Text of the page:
matrix. The strong and weak groups are defined as strong score >0.5 and weak

score =<0.5 respectively.

13. A bug in the modification of the Myers and Miller alignment algorithm

for residue-specific gap penalites has been fixed. This occasionally caused

new gaps to be opened a few residues away from the optimal position.

14. The GCG/MSF input format no longer needs the word PILEUP on the first

line. Several versions can now be recognised:-

1. The word PILEUP as the first word in the file


as the first word in the file

3. The characters MSF on the first line in the line, and the

characters .. at the end of the line.

15. The standard command line separator for UNIX systems has been changed from

'/' to '-'. ie. to give options on the command line, you now type

clustalw input.aln -gapopen=8.0

instead of clustalw input.aln /gapopen=8.0



The CLUSTAL sequence alignment output format has been modified:

1. Names longer than 10 chars are now allowed. (The maximum is specified in

clustalw.h by '#define MAXNAMES'.)

2. The consensus line now consists of three characters: '*',':' and '.'. (Only

the '*' and '.' were previously used.)

3. An option (not the default) has been added, allowing the user to print out

sequence numbers at the end of each line of the alignment output.

4. Both RNA bases (U) and base ambiguities are now supported in nucleic acid

sequences. In the past, all characters (upper or lower case) other than

a,c,g,t or u were converted to N. Now the following characters are recognised

and retained in the alignment output: ABCDGHKMNRSTUVWXY (upper or lower case).

5. A Blank line inadvertently added in the version 1.6 header has been taken

out again.


What's New (March 1996) in Version 1.6 (since version 1.5).

1) Improved handling of sequences of unequal length. Previously, we

increased the gap extension penalties for both sequences if the two sequences

(or groups of previously aligned sequences) were of different lengths.

Now, we increase the gap opening and extension penalties for the shorter

sequence only. This helps prevent short sequences being stretched out

along longer ones.

2) Added the "Gonnet" series of weight matrices (from Gaston Gonnet and

co-workers at the ETH in Zurich). Fixed a bug in the matrix

choice menu; now PAM matrices can be selected ok.

3) Added secondary structure/gap penalty masks. These allow you to

include, in an alignment, a position specific set of gap penalties.

You can either set a gap opening penalty at each position or specify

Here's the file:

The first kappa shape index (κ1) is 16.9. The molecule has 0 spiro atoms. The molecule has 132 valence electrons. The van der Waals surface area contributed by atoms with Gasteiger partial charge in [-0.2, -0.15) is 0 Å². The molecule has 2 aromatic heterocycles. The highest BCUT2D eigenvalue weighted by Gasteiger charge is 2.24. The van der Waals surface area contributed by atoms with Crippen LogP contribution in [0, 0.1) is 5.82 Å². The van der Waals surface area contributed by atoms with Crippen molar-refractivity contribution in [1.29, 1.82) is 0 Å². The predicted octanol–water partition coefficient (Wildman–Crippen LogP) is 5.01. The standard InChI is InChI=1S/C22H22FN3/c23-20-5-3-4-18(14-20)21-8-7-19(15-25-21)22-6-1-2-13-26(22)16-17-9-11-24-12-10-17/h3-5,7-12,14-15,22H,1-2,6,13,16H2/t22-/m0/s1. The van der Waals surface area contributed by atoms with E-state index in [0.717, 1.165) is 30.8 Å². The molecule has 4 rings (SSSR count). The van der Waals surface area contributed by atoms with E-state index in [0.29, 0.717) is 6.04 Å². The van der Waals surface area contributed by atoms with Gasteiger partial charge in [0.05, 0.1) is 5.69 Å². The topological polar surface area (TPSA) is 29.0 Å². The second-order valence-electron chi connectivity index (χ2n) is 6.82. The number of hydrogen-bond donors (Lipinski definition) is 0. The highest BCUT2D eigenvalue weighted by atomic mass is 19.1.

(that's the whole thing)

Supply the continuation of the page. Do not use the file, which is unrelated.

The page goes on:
the secondary strcuture (if protein; alpha helix, beta strand or loop)

and have gap penalties set automatically. This, basically, is used to make

gaps harder to open inside helices or strands.

These masks are only used in the "profile alignment" menu. They may be read in

as part of an alignment in a special format (see the on-line help for

details) or associated with each sequence, if the sequences are in Swiss Prot

format and secondary structure information is given. All of the mask

parameters can be set from the profile alignment menu. Basically, the

mask is made up of a series of numbers between 1 and 9, one per position.

The gap opening penalty at a position is calculated as the starting penalty

multipleied by the mask value at that site.

4) Added command line options /profile and /sequences.

These allow uses to choose between normal profile alignment where the

two profiles (pre-existing alignments specified in the files

/profile1= and /profile2=) are merged/aligned with each other (/profile)

and the case where the individual sequences in /profile2 are aligned

sequentially with the alignment in /profile1 (/sequences).

5) Fixed bug in modified Myers and Miller algorithm - gap penalty score

was not always calculated properly for type 2 midpoints. This is the core

alignment algorithm.

6) Only allows one output file format to be selected from command line

- ie. multiple output alignment files are not allowed.

7) Fixed 'bad calls to ckfree' error during calculation of phylip distance


8) Fixed command line options /gapopen /gapext /type=protein /negative.

9) Allowed user to change command line separator on UNIX from '/' to '-'.

This allows unix users to use the more conventinal '-' symbol

for seperating command line options. "/" can then be used in unix

file names on the command line. The symbol that is used,

is specified in the file clustalw.h which must be edited if you